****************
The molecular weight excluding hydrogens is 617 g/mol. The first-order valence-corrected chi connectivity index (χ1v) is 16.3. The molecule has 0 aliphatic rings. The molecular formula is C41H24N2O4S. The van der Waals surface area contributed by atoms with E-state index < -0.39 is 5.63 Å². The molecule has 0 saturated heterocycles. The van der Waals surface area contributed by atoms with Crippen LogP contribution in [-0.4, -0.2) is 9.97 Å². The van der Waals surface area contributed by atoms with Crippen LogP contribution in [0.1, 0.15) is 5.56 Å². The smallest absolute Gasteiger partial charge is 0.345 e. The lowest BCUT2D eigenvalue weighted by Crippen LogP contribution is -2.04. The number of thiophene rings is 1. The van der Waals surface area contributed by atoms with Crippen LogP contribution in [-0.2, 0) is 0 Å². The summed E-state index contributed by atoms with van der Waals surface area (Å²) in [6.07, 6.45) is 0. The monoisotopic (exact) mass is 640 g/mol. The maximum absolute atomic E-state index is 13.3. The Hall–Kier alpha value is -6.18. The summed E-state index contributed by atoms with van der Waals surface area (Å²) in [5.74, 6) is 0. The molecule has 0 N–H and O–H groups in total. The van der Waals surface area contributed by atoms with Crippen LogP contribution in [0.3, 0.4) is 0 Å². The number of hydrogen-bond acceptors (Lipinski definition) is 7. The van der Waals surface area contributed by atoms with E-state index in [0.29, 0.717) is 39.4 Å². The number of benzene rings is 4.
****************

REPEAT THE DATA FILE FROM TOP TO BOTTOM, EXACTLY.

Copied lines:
The molecular weight excluding hydrogens is 617 g/mol. The first-order valence-corrected chi connectivity index (χ1v) is 16.3. The molecule has 0 aliphatic rings. The molecular formula is C41H24N2O4S. The van der Waals surface area contributed by atoms with E-state index < -0.39 is 5.63 Å². The molecule has 0 saturated heterocycles. The van der Waals surface area contributed by atoms with Crippen LogP contribution in [-0.4, -0.2) is 9.97 Å². The van der Waals surface area contributed by atoms with Crippen LogP contribution in [0.1, 0.15) is 5.56 Å². The smallest absolute Gasteiger partial charge is 0.345 e. The lowest BCUT2D eigenvalue weighted by Crippen LogP contribution is -2.04. The number of thiophene rings is 1. The van der Waals surface area contributed by atoms with Crippen LogP contribution in [-0.2, 0) is 0 Å². The summed E-state index contributed by atoms with van der Waals surface area (Å²) in [6.07, 6.45) is 0. The monoisotopic (exact) mass is 640 g/mol. The maximum absolute atomic E-state index is 13.3. The Hall–Kier alpha value is -6.18. The summed E-state index contributed by atoms with van der Waals surface area (Å²) in [5.74, 6) is 0. The molecule has 0 N–H and O–H groups in total. The van der Waals surface area contributed by atoms with Crippen LogP contribution in [0.3, 0.4) is 0 Å². The number of hydrogen-bond acceptors (Lipinski definition) is 7. The van der Waals surface area contributed by atoms with E-state index in [0.29, 0.717) is 39.4 Å². The number of benzene rings is 4.